This study was commissioned by the United Nations Office for the Coordination of Humanitarian Affairs (OCHA) to examine the feasibility of having an increase in the Central Emergency Response Fund (CERF) to be funded in total or in part from assessed contributions, to determine the financial, administrative, policy, and political implications of such a proposal, and to outline the process leading up to the adoption of the proposal.
The CERF was last upgraded by the General Assembly in 2005 to include a grant element of $450 million to be funded from voluntary contributions. Any changes to the CERF in terms of its scope, size, management, and oversight would need to be a decision by the General Assembly. Moreover, the Charter of the United Nations rests the General Assembly with the authority to decide on all matters pertaining to the financing of the Organization. An increase in the target size of the CERF would therefore require a decision of the General Assembly, regardless of whether the increase is to be funded from voluntary or assessed contributions.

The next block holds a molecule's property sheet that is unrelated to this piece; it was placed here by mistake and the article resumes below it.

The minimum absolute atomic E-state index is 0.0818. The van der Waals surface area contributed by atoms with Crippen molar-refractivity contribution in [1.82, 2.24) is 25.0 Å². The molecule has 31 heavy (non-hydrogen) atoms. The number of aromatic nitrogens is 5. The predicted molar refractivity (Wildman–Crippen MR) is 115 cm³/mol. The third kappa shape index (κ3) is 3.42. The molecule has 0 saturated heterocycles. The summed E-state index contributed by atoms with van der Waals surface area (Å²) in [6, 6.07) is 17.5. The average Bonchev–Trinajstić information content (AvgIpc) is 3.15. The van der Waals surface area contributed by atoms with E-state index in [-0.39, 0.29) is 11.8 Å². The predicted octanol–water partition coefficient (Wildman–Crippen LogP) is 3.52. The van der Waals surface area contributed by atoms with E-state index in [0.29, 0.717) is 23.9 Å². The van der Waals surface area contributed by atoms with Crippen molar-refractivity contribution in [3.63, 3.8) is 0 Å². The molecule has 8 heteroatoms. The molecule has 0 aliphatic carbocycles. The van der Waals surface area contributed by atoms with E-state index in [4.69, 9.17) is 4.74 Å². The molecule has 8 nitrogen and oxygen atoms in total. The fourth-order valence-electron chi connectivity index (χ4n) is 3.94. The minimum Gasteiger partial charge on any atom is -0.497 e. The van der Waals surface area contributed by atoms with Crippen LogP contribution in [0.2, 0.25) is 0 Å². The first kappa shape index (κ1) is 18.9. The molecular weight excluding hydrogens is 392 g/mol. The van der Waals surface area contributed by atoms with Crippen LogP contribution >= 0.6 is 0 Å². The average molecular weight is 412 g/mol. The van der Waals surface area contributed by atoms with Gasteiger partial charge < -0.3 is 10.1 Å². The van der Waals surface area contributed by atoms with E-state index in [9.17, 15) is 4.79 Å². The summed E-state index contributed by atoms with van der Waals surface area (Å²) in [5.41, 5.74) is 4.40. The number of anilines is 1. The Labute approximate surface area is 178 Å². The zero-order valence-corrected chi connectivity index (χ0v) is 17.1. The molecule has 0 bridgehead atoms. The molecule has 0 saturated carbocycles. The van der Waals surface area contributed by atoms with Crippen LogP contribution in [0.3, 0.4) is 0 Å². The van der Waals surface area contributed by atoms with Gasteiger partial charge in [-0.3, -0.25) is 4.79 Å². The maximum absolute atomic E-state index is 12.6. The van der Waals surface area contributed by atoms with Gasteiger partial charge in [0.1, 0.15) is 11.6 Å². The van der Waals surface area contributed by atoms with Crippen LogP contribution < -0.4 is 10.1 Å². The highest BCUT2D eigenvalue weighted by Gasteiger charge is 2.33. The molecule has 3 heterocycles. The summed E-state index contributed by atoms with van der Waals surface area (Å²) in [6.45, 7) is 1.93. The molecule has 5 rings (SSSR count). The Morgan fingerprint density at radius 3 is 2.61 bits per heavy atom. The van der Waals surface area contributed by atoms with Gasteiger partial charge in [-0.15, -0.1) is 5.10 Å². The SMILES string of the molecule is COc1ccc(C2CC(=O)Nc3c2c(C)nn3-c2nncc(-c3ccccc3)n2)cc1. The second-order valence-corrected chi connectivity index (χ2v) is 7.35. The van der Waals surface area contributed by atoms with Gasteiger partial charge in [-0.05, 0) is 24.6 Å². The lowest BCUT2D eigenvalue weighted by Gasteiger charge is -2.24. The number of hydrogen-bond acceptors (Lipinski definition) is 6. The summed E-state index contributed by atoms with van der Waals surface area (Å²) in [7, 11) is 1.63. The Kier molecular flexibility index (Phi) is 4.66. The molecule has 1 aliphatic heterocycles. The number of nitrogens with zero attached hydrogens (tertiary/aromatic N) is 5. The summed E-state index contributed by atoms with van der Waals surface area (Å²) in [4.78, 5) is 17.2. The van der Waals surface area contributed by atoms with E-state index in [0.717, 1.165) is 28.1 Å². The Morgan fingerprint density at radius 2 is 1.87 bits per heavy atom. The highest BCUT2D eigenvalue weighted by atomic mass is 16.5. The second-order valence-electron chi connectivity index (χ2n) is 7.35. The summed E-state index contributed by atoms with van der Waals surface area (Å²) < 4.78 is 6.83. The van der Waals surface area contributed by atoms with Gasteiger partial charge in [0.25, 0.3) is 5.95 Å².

Currently, the United Nations funds its activities and staffing through primarily a regular budget and a peacekeeping budget with slightly different scales of assessment. The five permanent members of the Security Council contribute a larger share for peacekeeping operations. While the UN budget has been under considerable constraints, there has been steady increase in recent years, particularly in peacekeeping operations and special political missions. The United Nations, and the Security Council in particular, are the only intergovernmental bodies that have the mandate for the maintenance of peace and security and Member States fund peacekeeping and political missions from the budgets of the United Nations. The same however could not be said about humanitarian assistance that has been funded up to now almost exclusively from voluntary contributions.